Pin It

Let's Grow Something Weird 

Carrying on Luther Burbank's legacy, the Rare Fruit Growers exist at horticulture's edge of experimentalism

Page 2 of 3

Banana Love

Another plant that does surprisingly well in the affable North Bay climate is the banana. Vince Scholten, also known as Vince the Bananaman, has about 40 varieties in his greenhouses at NorCal Growers in Sebastopol—and all because he initially thought it'd be cool to have a banana plant in his huge, one-acre greenhouse.

"I was a cut-flower grower at the time, and realized quite quickly that cut-flower growing is wonderful but it's very time-consuming," says Scholten. "My other love was just growing plants and propagating things. And so we opened up the nursery and started selling plants." Bananas quickly became his niche.

Scholten sold only the plants, because selling the fruit was difficult; all the fruit on a given plant ripens at the same time, and to sell that many bananas for just a short period of time each year would not have been feasible. There was money in the banana stand until 2010, when the economy started to go rotten. He had 70 varieties—4,500 plants in all—in one greenhouse at the business' peak, but then Scholten injured his back, and, he says, "I couldn't keep up with the gophers." (Banana plants, which are the world's largest herb—the fruit is also an herb—are soft and full of water, which burrowing animals love.)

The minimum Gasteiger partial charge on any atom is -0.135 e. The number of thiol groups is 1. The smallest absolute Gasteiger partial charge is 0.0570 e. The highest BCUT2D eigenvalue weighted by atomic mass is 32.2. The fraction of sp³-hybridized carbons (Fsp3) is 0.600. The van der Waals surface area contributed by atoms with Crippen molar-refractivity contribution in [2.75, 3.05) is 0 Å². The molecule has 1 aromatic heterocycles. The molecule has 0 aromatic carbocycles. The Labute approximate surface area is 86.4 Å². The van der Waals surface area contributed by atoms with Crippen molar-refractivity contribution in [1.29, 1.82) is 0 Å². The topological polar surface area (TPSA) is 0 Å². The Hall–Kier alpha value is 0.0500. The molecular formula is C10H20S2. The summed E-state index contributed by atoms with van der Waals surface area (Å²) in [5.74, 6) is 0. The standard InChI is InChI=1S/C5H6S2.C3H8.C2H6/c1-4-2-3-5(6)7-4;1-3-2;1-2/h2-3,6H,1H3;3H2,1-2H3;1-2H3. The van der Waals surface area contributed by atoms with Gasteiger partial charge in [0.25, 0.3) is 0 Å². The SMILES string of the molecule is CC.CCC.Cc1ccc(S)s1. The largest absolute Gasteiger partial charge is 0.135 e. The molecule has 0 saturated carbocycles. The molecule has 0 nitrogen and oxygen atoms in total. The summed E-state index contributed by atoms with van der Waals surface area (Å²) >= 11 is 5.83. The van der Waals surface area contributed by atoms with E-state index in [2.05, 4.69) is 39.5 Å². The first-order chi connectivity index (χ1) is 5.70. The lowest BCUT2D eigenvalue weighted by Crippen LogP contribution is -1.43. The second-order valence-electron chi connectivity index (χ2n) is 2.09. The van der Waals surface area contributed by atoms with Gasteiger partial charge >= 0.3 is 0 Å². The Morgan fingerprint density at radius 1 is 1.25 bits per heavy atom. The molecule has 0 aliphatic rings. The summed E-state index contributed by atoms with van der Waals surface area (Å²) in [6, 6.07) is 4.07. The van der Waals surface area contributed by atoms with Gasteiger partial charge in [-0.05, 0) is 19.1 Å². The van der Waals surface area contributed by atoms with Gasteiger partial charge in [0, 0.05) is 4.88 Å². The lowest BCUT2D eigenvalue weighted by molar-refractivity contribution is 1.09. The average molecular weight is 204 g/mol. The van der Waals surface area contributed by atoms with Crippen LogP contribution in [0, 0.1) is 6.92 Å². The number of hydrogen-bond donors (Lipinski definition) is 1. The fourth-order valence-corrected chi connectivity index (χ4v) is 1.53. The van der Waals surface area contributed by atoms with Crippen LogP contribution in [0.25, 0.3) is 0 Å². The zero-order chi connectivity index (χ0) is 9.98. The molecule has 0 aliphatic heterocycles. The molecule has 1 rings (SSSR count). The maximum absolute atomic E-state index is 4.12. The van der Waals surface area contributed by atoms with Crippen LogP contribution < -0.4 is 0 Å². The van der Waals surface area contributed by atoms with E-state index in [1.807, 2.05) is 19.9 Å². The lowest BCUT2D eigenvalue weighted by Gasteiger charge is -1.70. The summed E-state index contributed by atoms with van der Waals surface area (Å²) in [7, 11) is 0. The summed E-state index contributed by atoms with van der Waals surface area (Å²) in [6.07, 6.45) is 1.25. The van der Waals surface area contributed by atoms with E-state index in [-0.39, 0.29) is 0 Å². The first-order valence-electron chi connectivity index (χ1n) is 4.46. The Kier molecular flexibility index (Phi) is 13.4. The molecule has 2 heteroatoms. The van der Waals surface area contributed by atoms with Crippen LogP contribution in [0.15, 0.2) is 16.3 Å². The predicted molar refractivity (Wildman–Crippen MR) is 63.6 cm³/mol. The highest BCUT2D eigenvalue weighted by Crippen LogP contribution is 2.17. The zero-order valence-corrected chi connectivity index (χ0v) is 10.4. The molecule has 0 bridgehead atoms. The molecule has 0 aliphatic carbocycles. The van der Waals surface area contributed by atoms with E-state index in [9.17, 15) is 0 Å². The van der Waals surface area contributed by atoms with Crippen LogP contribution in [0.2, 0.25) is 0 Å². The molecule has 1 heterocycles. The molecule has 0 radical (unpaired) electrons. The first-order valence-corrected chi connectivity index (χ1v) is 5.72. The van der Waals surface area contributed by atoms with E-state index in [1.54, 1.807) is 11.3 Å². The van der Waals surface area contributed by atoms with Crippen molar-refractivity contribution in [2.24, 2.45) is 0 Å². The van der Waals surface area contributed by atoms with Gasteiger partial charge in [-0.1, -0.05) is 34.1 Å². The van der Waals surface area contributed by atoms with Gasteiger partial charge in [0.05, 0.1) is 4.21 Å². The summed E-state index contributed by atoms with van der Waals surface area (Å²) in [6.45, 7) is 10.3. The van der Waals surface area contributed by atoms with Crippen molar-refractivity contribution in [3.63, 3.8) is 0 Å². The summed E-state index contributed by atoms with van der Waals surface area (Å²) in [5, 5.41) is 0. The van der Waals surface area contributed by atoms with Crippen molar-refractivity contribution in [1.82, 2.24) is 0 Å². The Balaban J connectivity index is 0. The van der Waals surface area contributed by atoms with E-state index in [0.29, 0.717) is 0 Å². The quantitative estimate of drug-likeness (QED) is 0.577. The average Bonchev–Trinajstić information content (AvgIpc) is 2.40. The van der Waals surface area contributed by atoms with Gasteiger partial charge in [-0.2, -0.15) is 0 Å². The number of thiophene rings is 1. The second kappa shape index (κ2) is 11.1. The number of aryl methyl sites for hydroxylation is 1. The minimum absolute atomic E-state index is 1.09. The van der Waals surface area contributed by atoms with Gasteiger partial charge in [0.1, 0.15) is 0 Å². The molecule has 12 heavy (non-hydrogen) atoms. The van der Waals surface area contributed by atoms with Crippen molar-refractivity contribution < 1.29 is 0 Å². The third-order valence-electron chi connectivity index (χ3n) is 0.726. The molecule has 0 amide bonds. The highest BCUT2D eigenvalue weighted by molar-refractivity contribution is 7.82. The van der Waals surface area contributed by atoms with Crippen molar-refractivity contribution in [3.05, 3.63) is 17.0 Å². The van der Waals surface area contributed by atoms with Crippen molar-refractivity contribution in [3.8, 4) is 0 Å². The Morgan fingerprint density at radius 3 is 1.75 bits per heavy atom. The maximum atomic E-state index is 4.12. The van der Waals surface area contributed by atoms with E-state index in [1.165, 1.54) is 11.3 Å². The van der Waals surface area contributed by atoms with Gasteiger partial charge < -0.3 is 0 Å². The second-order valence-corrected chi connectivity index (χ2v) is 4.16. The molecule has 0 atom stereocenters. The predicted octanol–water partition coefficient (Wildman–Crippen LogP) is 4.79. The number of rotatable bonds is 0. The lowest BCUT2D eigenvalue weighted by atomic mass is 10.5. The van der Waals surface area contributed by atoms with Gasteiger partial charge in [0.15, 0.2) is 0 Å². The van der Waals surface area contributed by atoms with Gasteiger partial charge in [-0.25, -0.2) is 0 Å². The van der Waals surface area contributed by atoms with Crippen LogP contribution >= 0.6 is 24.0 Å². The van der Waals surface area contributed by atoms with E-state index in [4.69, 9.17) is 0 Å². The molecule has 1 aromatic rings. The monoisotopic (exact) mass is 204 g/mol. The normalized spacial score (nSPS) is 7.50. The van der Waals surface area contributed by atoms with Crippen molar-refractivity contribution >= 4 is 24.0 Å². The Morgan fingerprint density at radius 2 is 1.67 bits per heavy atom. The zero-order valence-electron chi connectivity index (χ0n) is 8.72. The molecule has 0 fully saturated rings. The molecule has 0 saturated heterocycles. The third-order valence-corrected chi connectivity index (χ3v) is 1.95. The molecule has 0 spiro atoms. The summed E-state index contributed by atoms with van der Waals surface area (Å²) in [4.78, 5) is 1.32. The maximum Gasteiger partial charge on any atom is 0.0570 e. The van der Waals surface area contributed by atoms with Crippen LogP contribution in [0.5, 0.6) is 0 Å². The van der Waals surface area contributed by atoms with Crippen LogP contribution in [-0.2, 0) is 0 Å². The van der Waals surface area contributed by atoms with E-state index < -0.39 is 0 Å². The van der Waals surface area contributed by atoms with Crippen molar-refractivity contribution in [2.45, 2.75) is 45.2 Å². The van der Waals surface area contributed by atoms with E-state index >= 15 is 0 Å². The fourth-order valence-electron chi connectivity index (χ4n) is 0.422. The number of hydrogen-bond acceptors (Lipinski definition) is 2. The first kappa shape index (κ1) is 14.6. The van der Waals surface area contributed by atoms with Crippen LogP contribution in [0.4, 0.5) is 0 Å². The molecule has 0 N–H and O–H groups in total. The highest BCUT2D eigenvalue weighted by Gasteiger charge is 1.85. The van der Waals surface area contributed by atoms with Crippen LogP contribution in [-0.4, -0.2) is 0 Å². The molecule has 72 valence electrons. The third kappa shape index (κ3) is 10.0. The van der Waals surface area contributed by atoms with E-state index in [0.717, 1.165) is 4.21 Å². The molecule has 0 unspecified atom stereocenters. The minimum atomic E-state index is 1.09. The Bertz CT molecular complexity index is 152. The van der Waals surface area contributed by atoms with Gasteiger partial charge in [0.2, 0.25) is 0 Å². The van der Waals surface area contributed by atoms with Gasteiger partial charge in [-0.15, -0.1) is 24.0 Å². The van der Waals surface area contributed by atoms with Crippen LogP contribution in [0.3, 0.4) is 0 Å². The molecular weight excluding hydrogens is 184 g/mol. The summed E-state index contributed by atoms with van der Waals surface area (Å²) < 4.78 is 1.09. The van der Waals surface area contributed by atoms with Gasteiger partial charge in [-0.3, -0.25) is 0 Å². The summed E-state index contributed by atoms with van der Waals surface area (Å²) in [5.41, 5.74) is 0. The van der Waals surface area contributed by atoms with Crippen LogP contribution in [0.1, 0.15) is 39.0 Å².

click to enlarge WHY NOT TRY IT? Some rare fruits must be grown in greenhouses, but many thrive outdoors in Sonoma County's climate. - MICHAEL AMSLER
  • Michael Amsler
  • WHY NOT TRY IT? Some rare fruits must be grown in greenhouses, but many thrive outdoors in Sonoma County's climate.

Scholten's biggest seller was a banana called "ice cream." Its blue fruit, as it turns out, tastes just like vanilla-banana ice cream. Though not commercially available, it's relatively simple to just grow in this area, even without a greenhouse. "There are pockets around every person's house that you can plant a banana," says Scholten, "and because it's hot, you can get fruit."

Though the banana business is busted for now, Scholten still utilizes his three enormous greenhouses to grow food crops like tomatoes, herbs and lettuce. He also specializes in trellised trees, taking years to train them to grow along a fence, allowing for greater fruit production in a smaller space. Scholten has over 250 varieties of fruit on his property, and not all are grown for commercial reasons. His Indian blood peach, for example, growing on the side of the dirt road leading to a greenhouse, "makes the best jam you've ever tasted."

Pin It

Latest in Features


Showing 1-1 of 1

Add a comment

Subscribe to this thread:
Showing 1-1 of 1

Add a comment

Readers also liked…

More by Nicolas Grizzle

Boho Beat

Nov. 16: Home of the Free in Sebastopol

Nov. 17: California Craftsmanship in Santa Rosa

Nov. 18: Wine Country Women in Calistoga

More »

Facebook Activity

Copyright © 2017 Metro Newspapers. All rights reserved.

Website powered by Foundation